Social business pinboard links for April 15th, syndicated automagically:
- Open Innovation als strategisches Unternehmens-Konzept – Co-Creation/Toolkits für Open Innovation Je enger die Zusammenarbeit mit den externen Wissensträgern wird, desto wichtiger werden die Prozesse und Formen der Zusammenarbeit. Social Media- / Web2.0-Technologien sind die Basis für eine effiziente Zusammenarbeit. Unter Toolkits werden Entwicklungsumgebungen verstanden, die es den Nutzer erlauben, ihre Bedürfnisse direkt und iterativ in den Produktmanagement-Prozess zu überführen. Spätestens in dieser Konstellation wird, wie generell im Social Media-Umfeld, eine offene Unternehmenskultur zur Voraussetzung für den Erfolg. Die nach innen gerichteten Denkweise des ‘Not Invented Here’ Syndroms würde die erfolgreiche Open Innovation-Strategie verhindern. Auch die Prozesse der Zusammenarbeit müssen geregelt werden, um die Effizienz, aber auch Motivation der Teilnehmer zu sichern. Co-Creation kann man häufiger in der Automobil-Industrie sehen. Beispiele sind Local Motors oder Streetscooter.
- Managing beyond the organizational hierarchy with communities and social networks at Electronic Arts | opensource.com – Lessons EA’s experience also makes clear the need for management to support mass collaboration—management not in the sense of controlling but in the spirit of working within the community to help members refine their purpose as well as to motivate participation, generate a flow of ideas, and facilitate decisions should the community become deadlocked. Among the key lessons: Support and enable individuals, but don't add to their workload. Empower teams to make recommendations and decisions. Provide an interactive, content-filled platform that will draw people in and keep them interested and engaged Think big: what about communities of customers, partners, IT staff, and the entire business ecosystem? But start small: kick off 4-5 pilots to get started Establish governance and a competency center, but allow communities sufficient autonomy to spawn, scale and thrive The platform and toolset are critical success factors Get help and find leverage to jumpstart the platform. At a very minimum, communities should get people talking and sharing!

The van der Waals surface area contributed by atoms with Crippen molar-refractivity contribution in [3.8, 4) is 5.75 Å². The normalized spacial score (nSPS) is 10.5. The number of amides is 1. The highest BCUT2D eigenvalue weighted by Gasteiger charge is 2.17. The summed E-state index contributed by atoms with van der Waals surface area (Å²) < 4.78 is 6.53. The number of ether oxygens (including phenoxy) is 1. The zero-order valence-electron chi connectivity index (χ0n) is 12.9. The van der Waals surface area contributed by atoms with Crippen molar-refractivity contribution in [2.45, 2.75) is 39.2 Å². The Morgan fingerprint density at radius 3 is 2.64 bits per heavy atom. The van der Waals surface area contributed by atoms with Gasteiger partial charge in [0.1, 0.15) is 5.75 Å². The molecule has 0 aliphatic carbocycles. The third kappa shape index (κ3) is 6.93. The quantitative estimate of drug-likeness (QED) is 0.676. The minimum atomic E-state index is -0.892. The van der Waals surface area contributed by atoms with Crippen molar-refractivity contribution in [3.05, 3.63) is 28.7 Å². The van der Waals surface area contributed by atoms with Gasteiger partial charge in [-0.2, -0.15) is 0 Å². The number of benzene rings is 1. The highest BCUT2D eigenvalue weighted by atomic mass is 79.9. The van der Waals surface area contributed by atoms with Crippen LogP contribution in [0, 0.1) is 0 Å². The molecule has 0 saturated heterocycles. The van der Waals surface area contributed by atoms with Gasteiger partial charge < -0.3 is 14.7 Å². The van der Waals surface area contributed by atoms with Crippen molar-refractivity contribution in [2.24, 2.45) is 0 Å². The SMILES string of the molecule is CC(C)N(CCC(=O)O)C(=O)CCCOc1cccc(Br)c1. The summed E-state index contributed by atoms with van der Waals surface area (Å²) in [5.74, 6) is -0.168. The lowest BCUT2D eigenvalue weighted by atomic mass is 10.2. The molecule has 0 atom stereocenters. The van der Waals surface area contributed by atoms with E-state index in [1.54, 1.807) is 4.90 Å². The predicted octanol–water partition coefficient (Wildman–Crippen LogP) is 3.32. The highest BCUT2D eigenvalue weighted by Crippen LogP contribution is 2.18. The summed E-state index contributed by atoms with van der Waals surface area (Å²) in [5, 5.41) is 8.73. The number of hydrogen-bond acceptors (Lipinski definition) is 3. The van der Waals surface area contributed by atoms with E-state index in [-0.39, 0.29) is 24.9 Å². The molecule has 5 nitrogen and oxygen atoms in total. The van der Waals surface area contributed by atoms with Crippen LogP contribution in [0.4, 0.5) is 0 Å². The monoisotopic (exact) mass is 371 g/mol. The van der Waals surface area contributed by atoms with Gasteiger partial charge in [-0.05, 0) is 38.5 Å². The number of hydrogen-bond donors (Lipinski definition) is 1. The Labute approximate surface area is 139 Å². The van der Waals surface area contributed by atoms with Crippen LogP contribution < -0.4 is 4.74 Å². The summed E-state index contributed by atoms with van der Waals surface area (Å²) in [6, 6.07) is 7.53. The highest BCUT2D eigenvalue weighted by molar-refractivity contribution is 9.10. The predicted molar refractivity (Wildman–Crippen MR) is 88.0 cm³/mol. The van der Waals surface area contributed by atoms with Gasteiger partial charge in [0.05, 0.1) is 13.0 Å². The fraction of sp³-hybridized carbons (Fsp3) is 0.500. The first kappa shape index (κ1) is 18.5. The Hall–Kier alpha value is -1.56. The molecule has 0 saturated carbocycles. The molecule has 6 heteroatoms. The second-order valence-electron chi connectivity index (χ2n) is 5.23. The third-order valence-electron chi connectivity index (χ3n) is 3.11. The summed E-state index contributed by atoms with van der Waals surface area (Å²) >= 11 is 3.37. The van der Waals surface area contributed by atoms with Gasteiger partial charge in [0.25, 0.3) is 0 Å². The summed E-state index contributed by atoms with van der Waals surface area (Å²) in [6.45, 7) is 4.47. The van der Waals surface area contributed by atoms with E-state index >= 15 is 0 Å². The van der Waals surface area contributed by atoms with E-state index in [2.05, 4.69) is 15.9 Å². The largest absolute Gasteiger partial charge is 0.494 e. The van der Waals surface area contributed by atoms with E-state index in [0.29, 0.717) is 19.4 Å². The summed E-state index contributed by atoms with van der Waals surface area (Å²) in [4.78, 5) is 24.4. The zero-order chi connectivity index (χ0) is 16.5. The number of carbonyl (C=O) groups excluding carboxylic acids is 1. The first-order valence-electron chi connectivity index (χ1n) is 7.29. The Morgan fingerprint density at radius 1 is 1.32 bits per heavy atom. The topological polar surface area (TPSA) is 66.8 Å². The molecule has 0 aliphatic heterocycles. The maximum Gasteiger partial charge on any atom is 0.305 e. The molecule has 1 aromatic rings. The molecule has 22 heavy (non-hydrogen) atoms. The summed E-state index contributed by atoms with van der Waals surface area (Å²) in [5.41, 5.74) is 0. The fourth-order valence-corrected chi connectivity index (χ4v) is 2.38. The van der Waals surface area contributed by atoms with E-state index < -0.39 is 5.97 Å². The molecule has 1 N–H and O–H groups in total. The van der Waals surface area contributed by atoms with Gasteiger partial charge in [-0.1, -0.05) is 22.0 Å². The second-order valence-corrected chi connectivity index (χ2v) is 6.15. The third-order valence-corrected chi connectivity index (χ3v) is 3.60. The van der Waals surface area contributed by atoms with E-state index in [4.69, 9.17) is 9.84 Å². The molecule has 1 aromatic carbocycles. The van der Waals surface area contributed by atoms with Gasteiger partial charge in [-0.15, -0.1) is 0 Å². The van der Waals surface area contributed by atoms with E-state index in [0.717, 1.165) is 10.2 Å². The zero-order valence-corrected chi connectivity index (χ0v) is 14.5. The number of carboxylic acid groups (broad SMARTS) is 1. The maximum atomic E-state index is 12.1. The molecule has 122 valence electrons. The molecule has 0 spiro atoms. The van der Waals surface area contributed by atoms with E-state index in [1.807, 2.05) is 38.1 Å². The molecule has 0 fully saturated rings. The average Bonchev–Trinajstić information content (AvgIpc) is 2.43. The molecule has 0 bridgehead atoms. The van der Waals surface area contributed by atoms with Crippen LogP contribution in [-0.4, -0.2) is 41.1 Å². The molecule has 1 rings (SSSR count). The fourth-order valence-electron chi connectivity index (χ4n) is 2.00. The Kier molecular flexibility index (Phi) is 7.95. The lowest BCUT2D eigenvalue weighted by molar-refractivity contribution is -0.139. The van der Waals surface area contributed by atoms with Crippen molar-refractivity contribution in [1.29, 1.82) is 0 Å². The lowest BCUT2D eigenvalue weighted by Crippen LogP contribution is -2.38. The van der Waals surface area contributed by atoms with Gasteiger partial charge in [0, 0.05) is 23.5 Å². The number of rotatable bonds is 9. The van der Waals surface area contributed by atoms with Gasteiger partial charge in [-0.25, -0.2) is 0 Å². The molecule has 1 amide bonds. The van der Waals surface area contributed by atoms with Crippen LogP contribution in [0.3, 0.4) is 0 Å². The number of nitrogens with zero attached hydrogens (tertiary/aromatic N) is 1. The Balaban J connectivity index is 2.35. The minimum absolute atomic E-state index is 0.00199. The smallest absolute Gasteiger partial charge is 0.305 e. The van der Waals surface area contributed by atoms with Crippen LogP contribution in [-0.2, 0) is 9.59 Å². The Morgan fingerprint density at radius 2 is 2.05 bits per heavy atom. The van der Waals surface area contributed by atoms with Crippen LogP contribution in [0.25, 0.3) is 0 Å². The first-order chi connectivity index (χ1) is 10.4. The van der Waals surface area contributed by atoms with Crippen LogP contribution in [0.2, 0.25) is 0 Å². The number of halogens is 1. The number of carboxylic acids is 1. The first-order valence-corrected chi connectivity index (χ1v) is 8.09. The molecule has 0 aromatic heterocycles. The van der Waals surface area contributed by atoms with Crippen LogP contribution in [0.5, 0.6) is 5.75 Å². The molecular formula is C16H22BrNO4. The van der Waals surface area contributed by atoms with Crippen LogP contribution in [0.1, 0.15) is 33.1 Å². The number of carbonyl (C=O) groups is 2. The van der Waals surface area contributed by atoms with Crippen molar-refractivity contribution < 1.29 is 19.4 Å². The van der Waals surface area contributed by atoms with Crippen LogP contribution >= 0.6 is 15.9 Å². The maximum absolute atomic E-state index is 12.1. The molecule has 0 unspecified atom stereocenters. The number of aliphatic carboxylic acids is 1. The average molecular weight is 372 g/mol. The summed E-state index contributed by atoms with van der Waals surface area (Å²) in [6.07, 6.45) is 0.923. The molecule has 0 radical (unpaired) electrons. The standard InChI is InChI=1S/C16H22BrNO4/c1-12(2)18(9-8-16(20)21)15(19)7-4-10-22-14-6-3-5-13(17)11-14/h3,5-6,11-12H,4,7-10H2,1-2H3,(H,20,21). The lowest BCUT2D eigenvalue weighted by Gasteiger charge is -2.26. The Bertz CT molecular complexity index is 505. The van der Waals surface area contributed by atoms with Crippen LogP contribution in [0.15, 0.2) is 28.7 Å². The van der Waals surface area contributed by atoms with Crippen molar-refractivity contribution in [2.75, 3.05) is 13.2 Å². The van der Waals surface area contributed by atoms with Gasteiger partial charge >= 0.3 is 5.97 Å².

- Reimagining capitalism—as principled, patient, and truly social | opensource.com – It’s time to radically revise the deeply-etched beliefs about what business is for, whose interests it serves, and how it creates value. We need a new form of capitalism for the 21st century—one dedicated to the promotion of greater well-being rather than the single-minded pursuit of growth and profits; one that doesn’t sacrifice the future for the near term; one with an appropriate regard for every stakeholder; and one that holds leaders accountable for all of the consequences of their actions. In other words, we need a capitalism that is profoundly principled, fundamentally patient, and socially accountable.